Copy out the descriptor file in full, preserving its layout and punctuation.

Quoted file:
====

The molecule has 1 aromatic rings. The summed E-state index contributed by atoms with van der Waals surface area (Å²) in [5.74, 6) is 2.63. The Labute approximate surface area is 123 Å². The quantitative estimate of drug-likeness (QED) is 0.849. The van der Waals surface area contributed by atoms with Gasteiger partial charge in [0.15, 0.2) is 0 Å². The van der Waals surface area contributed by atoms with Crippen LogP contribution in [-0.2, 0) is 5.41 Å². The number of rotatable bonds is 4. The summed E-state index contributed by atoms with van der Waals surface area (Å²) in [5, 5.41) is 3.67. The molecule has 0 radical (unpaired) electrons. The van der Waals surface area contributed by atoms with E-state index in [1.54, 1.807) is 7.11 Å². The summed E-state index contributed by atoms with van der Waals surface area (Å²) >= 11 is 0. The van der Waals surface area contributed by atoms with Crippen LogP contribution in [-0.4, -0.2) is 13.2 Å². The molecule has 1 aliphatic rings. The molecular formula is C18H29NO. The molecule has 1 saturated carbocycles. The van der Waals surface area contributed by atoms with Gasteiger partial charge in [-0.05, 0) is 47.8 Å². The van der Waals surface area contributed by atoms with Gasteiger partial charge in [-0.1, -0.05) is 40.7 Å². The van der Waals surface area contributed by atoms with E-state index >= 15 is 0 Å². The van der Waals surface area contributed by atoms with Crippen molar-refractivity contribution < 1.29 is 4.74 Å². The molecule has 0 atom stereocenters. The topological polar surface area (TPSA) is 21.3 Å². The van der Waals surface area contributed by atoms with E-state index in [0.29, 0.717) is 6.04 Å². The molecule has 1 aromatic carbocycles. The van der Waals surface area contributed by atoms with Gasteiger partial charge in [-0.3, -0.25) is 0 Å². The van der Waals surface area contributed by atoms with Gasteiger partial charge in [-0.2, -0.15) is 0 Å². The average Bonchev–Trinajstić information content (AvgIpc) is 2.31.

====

The molecule has 1 aromatic rings. The summed E-state index contributed by atoms with van der Waals surface area (Å²) in [5.74, 6) is 2.63. The Labute approximate surface area is 123 Å². The quantitative estimate of drug-likeness (QED) is 0.849. The van der Waals surface area contributed by atoms with Gasteiger partial charge in [0.15, 0.2) is 0 Å². The van der Waals surface area contributed by atoms with Crippen LogP contribution in [-0.2, 0) is 5.41 Å². The number of rotatable bonds is 4. The summed E-state index contributed by atoms with van der Waals surface area (Å²) in [5, 5.41) is 3.67. The molecule has 0 radical (unpaired) electrons. The van der Waals surface area contributed by atoms with E-state index in [1.54, 1.807) is 7.11 Å². The summed E-state index contributed by atoms with van der Waals surface area (Å²) >= 11 is 0. The van der Waals surface area contributed by atoms with Crippen LogP contribution in [-0.4, -0.2) is 13.2 Å². The molecule has 1 aliphatic rings. The molecular formula is C18H29NO. The molecule has 1 saturated carbocycles. The van der Waals surface area contributed by atoms with Gasteiger partial charge in [-0.05, 0) is 47.8 Å². The van der Waals surface area contributed by atoms with Gasteiger partial charge in [-0.1, -0.05) is 40.7 Å². The van der Waals surface area contributed by atoms with E-state index >= 15 is 0 Å². The van der Waals surface area contributed by atoms with Crippen molar-refractivity contribution < 1.29 is 4.74 Å². The molecule has 0 atom stereocenters. The topological polar surface area (TPSA) is 21.3 Å². The van der Waals surface area contributed by atoms with E-state index in [0.29, 0.717) is 6.04 Å². The molecule has 1 aromatic carbocycles. The van der Waals surface area contributed by atoms with Gasteiger partial charge in [-0.3, -0.25) is 0 Å². The van der Waals surface area contributed by atoms with Gasteiger partial charge in [-0.2, -0.15) is 0 Å². The average Bonchev–Trinajstić information content (AvgIpc) is 2.31.